Most people who take this route focus on tackling unsecured debt because of the high interest rates that typically come with obligations like:
- payday loans
- student loans
- credit card debts
Should You Use Debt Consolidation?
Debt consolidation is a solid option if you have multiple debts with high-interest rates – especially those that total over $10,000. As long as you don’t take additional debt, you can look forward to becoming debt-free faster.
Keep in mind that effective debt consolidation requires a high credit score. In general, having a score lower than 700 will limit your options to high-interest lenders. So your debt consolidation loan might equal – or worse, exceed – the interest rates of your original debts.
Debt settlement is the process of lowering your total dues through negotiation. This plan is only possible if you have a delinquent debt – meaning you have missed payment deadlines.
Lenders will be more likely to agree with your settlement if they feel that no other options exist to recoup your original debt total. When both parties accept the deal, the borrower usually pays the settlement in a lump sum.
While you have the option of negotiating with the lender yourself, these deals are best handled by legal assistance. With an experienced professional, you can potentially receive a more favorable settlement that assists you in the consumer debt relief process, and helps lower not only your financial burden, but your stress levels as well.
Should You Use Debt Settlement?
Debt settlements often involve modifying an original contract, and this can adversely impact your credit score. Having a debt settlement on your record might also make lenders wary about granting you credit in the future.
Regardless, it might still be worth lowering your credit score if it means significantly reducing your financial burdens. Debt settlement is a wise choice for those who already have a lower credit score, which is likely if you have account balances and delinquent accounts.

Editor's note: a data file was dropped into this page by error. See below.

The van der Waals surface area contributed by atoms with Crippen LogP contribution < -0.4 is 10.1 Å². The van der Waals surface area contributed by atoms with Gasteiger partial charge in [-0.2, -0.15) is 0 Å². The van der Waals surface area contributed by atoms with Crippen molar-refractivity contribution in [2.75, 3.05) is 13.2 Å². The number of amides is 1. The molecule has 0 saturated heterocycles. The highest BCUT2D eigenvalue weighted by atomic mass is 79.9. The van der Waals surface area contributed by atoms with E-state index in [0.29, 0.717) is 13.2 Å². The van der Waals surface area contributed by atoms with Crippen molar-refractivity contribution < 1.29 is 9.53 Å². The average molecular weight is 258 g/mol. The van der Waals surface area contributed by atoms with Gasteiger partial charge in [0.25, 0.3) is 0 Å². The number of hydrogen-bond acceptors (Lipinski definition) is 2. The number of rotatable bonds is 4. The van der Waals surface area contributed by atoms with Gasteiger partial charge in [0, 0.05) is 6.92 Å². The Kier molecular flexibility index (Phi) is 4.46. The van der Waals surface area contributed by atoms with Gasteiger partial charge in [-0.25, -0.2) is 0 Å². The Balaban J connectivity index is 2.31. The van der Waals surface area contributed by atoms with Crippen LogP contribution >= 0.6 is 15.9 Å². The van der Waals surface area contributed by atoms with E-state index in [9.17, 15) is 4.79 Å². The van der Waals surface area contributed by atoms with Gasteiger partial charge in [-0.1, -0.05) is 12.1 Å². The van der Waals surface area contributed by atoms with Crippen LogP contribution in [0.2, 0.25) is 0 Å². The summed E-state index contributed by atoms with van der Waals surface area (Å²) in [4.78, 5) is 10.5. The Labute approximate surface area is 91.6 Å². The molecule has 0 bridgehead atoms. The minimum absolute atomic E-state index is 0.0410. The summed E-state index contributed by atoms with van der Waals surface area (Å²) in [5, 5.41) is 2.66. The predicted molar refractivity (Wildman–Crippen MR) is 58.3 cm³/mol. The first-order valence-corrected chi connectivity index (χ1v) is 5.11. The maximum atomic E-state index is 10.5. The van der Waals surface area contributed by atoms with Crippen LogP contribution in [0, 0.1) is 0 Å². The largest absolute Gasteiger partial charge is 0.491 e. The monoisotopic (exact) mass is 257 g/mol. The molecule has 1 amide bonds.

One thing to be wary of when dealing with debt settlement companies is if they require you to pay them, and they hold your funds until a settlement can be reached. This can trigger a creditor to file a lawsuit against you if you do not pay for a prolonged period while saying up to make the lump sum offer. Avoid this type of solution at all costs.
Consumer Debt Relief Related Laws
Both federal and state legislations exist to protect consumers dealing with debt. Here are just some of the consumer protection laws that every Maryland resident should be familiar with:
Fair Debt Collection Practices Act (FDCPA)
The Federal Trade Commission (FTC) oversees the FDCPA, a law that helps protect consumers from harassing lenders out to collect a debt. The most common violations include:
- Making demands for amounts that aren’t under contractual obligations
- Harassing debtors (regularly contacting them by phone, visiting their property, etc.)
- Not sending consumers written notice of their debt
Maryland's Consumer Debt Collection Act
Aside from the FDCPA, Maryland has laws that provide additional consumer protection and cover both debt collectors and creditors. The state also requires the licensing and regulation of every collection agency in the area.
There is also dollar limit to most exemptions. You can only take an exemption up to the specific dollar amount of equity in the property.
The Maryland Consumer Debt Collection Act forbids the following acts by creditors pursuing debtors who may require consumer debt relief:
Collectors can’t intimidate debtors by threatening violence, criminal persecution, or disclosing false information that can harm the debtor’s reputation for creditworthiness. This act also bars them from using abusive language – including profanity and obscenity – when communicating with a debtor or their relatives.